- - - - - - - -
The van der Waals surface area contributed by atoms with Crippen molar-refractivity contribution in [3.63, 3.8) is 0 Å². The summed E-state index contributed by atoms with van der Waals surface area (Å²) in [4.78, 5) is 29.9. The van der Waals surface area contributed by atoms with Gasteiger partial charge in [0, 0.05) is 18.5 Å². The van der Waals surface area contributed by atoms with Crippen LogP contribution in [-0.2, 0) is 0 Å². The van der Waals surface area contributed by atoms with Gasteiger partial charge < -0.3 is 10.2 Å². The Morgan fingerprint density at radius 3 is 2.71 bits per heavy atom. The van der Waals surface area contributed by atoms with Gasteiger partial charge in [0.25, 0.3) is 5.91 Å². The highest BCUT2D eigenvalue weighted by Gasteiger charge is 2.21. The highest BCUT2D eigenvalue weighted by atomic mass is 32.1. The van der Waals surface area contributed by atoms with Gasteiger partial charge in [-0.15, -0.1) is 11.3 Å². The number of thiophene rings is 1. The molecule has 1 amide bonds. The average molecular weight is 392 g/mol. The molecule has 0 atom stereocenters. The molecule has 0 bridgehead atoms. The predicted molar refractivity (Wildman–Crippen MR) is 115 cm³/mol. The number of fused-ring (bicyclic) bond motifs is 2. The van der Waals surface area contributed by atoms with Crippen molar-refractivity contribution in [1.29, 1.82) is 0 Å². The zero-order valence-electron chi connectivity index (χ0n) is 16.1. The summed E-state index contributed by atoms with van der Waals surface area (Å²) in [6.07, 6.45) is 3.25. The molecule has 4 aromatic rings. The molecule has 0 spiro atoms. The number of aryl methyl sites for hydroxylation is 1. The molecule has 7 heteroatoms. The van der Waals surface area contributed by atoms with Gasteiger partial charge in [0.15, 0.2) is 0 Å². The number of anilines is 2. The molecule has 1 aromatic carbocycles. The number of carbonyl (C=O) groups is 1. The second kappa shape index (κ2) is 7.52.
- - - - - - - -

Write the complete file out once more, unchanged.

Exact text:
The van der Waals surface area contributed by atoms with Crippen molar-refractivity contribution in [3.63, 3.8) is 0 Å². The summed E-state index contributed by atoms with van der Waals surface area (Å²) in [4.78, 5) is 29.9. The van der Waals surface area contributed by atoms with Gasteiger partial charge in [0, 0.05) is 18.5 Å². The van der Waals surface area contributed by atoms with Crippen LogP contribution in [-0.2, 0) is 0 Å². The van der Waals surface area contributed by atoms with Gasteiger partial charge < -0.3 is 10.2 Å². The Morgan fingerprint density at radius 3 is 2.71 bits per heavy atom. The van der Waals surface area contributed by atoms with Gasteiger partial charge in [0.25, 0.3) is 5.91 Å². The highest BCUT2D eigenvalue weighted by Gasteiger charge is 2.21. The highest BCUT2D eigenvalue weighted by atomic mass is 32.1. The van der Waals surface area contributed by atoms with Gasteiger partial charge in [-0.15, -0.1) is 11.3 Å². The number of thiophene rings is 1. The molecule has 1 amide bonds. The average molecular weight is 392 g/mol. The molecule has 0 atom stereocenters. The molecule has 0 bridgehead atoms. The predicted molar refractivity (Wildman–Crippen MR) is 115 cm³/mol. The number of fused-ring (bicyclic) bond motifs is 2. The van der Waals surface area contributed by atoms with Crippen molar-refractivity contribution in [1.29, 1.82) is 0 Å². The zero-order valence-electron chi connectivity index (χ0n) is 16.1. The summed E-state index contributed by atoms with van der Waals surface area (Å²) in [6.07, 6.45) is 3.25. The molecule has 4 aromatic rings. The molecule has 0 spiro atoms. The number of aryl methyl sites for hydroxylation is 1. The molecule has 7 heteroatoms. The van der Waals surface area contributed by atoms with Gasteiger partial charge in [0.15, 0.2) is 0 Å². The number of anilines is 2. The molecule has 1 aromatic carbocycles. The number of carbonyl (C=O) groups is 1. The second kappa shape index (κ2) is 7.52.